Is the Prosecutor’s Office doomed to repeat the past? That’s what the Council is worried about
HONOLULU, Hawaii (HawaiiNewsNow) - In a tense exchange Tuesday, Honolulu Councilman Ron Menor questioned Honolulu’s acting city prosecutor on why his office hasn’t taken steps to independently confirm how deputy Katherine Kealoha abused her office for years for her personal benefit.
Menor told acting city Prosecutor Dwight Nadamoto Tuesday that he couldn’t effectively protect the integrity of the office without knowing what had gone wrong in the past.
The back-and-forth came on the same day that Kealoha and her husband, former Police Chief Louis Kealoha, pleaded guilty to financial and other crimes under a deal hammered out with prosecutors.
The two had previously been convicted in a massive public corruption trial.
Nadamoto is the acting prosecutor because his former boss Keith Kaneshiro went on paid leave early this year, weeks after being informed he was also a target in the public corruption investigation. Kaneshiro set up Nadamoto to take over the office by promoting him his top deputy not long before taking leave.
The federal investigation into the Prosecutor’s Office has revealed multiple instances in which Katherine Kealoha used her position as a top supervisor to help friends, cover up crimes and manipulate cases to her benefit. Her misconduct also involved multiple other prosecutors and investigators.
But Nadamoto made it clear Tuesday that he has not made an effort to learn about the abuse.
In a statement that shocked council members, Nadamoto said he hadn’t conducted an internal investigation or studied the findings of federal prosecutors.
“The federal government has done an outstanding investigation they left no stone unturned in investigating Mr. and Mrs. Kealoha,” Nadamoto said in testimony Tuesday. “That’s something that should have done and we are glad that it has been done.”
Nadamoto was testifying on Menor’s resolution calling for a city audit of the Prosecutor’s Office and Police Department to see whether safeguards now in place are adequate.
Nadamoto used the federal investigation to deflect Menor’s assertion that he should look back at what happened so he can prevent a repeat of the scandal.
That stance clearly frustrated Menor.
“Has your office done any sort of internal review of any cases in which Kathy Kealoha or Keith Kaneshiro had direct involvement with respect to the kind of concerns that I have raised?” Menor asked.
Nadamoto replied: "Basically the federal government has conducted the investigation and they have left, as I said, no stones unturned and they have the greater ability to do it. We have not come across anything where Mr. Kaneshiro was involved that we looked into.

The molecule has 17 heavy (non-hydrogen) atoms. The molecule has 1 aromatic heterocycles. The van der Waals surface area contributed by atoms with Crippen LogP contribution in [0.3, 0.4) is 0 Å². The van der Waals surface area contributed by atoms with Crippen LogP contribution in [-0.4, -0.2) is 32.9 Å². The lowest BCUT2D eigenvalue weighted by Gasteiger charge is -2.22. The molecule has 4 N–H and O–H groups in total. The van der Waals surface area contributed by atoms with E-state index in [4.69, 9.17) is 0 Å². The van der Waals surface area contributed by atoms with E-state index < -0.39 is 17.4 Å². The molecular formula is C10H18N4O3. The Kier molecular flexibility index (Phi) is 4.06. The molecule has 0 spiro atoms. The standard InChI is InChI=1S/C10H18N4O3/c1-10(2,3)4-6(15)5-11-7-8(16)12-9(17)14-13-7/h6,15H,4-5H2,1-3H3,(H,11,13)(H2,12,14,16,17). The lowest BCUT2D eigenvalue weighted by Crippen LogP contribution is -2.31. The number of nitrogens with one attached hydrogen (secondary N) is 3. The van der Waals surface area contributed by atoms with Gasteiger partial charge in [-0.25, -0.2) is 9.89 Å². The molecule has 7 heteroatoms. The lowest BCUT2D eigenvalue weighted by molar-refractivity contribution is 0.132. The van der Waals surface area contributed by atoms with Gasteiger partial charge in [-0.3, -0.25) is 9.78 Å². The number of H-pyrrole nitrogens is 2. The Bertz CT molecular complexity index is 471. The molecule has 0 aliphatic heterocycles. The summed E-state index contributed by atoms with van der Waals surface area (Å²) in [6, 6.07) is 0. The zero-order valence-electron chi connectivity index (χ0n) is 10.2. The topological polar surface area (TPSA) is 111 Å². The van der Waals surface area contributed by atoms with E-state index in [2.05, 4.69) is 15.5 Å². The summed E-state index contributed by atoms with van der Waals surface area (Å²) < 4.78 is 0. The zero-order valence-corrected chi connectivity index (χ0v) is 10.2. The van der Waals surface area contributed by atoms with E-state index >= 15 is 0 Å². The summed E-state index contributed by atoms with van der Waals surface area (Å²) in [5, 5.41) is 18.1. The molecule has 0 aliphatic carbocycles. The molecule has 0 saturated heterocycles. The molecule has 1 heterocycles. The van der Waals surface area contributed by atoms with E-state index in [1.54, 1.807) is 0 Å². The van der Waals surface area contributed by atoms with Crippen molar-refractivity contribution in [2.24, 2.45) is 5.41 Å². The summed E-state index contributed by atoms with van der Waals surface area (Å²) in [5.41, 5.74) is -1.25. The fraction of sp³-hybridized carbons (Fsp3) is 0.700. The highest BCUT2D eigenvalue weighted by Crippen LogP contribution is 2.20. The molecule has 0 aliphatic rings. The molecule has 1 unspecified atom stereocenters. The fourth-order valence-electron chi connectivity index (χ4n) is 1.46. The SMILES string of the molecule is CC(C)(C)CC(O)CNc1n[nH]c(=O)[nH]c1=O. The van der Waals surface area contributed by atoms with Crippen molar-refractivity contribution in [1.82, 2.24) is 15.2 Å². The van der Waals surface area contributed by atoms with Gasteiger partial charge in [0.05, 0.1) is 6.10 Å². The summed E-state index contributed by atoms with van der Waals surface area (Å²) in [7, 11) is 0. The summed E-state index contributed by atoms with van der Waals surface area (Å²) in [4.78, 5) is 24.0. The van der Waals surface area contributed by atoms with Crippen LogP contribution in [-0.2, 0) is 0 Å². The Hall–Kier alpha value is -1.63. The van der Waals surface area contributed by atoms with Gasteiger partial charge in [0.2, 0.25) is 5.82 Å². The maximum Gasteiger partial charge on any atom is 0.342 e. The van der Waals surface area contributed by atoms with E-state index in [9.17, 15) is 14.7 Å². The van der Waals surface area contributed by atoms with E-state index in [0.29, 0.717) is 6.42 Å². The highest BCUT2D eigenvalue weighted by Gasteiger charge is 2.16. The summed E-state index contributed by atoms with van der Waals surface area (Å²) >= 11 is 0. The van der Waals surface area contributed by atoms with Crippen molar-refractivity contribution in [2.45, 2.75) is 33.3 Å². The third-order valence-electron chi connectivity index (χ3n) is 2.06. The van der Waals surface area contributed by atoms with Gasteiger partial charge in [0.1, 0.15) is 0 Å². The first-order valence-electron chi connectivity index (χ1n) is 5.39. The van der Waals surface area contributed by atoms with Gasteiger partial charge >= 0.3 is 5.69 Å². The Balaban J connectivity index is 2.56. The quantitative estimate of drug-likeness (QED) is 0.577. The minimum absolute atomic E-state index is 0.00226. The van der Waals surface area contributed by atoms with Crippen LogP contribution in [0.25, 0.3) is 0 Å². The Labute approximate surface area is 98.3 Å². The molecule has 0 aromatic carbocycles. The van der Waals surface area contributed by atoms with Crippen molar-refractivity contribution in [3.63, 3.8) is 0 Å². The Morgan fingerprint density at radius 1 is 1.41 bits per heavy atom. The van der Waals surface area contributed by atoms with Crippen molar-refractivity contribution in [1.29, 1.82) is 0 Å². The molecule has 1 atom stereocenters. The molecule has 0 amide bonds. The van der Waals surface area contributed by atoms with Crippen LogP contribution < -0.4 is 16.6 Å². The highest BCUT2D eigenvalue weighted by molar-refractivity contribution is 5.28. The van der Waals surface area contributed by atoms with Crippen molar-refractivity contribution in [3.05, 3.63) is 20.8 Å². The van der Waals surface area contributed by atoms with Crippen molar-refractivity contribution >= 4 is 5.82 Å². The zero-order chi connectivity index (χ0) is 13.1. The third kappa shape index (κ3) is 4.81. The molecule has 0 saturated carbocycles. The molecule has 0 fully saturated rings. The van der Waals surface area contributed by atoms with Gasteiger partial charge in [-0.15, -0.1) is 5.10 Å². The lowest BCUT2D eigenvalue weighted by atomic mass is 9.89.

Menor was shocked earlier this month when Nadamoto defended the office in a hearing on several issues that are now the focus of the federal investigation.
The first issue involved Kealoha’s dismissal of an excessive speeding ticket against her electrician. She claimed he wasn’t the driver and that his car and identity had been stolen by a career criminal.
Kaneshiro later told the media that he had authorized dropping the case because the electrician was a witness in an ongoing investigation into police corruption.
Federal prosecutors, using testimony of the people involved, determined that Kealoha took care of the ticket to help her electrician.
But in City Council testimony earlier this month, Nadamoto repeated the claim that the dismissal was because of the investigation of police corruption.
Menor challenged Nadamoto again on this point.
“This whole thing about an ongoing police corruption investigation is really a sham," Menor said.
"So as acting prosecutor attorney don’t you feel that you have an important responsibility to look into this issue more carefully to investigate it?”
In another case, Kealoha intervened to have a DUI case dismissed for her friend, author Chris McKinney.
Nadamoto repeated his assertion that the DUI suspect was an undercover witness. That too was debunked in the federal investigation.
Menor pointedly asked Nadamoto who had told him that the DUI suspect was a confidential informant and when, Nadamoto refused to answer.
“I really don’t want to get into that,” he said.
“We have a serious allegation here that Katherine Kealoha was able to obtain or push for a dismissal of a DUI charge to help a friend, which would have been a clear abuse of her authority,” Menor said. “Now this is very serious matter and I think that this council is entitled to a more straightforward response from you.”
Menor and Nadamoto had similar exchanges over Kealoha directing a deputy she supervised to reverse a deferral of her uncle Gerard Puana’s no contest plea in an illegal entry case.
If the deputy had been successful, Puana would have had a felony criminal record that could be used against him during a lawsuit over money Kealoha stole from him and his elderly mother.
The judge in that case rejected the maneuver, and Nadamoto conceded that influencing her uncle’s case was a conflict of interest, but still stuck to the argument the judge rejected — that he wasn’t eligible for the deferral in the first place — instead of admitting that it was an abuse of the office.
Several other incidents of abuse have been detailed in various federal court documents, testimony and even in Tuesday’s pleas in federal court.
Katherine Kealoha admitted to a judge Tuesday that she was assigned a drug case that could have led to her physician brother, Rudy Puana.
Instead, she knew the people involved were friends of his and she admitted to a federal judge that she misdirected the city prosecutor’s office to protect her brother. She said she should have withdrawn from the case and shared what she knew with federal investigators.
Menor’s resolution passed unanimously and will next be heard by the full Council.
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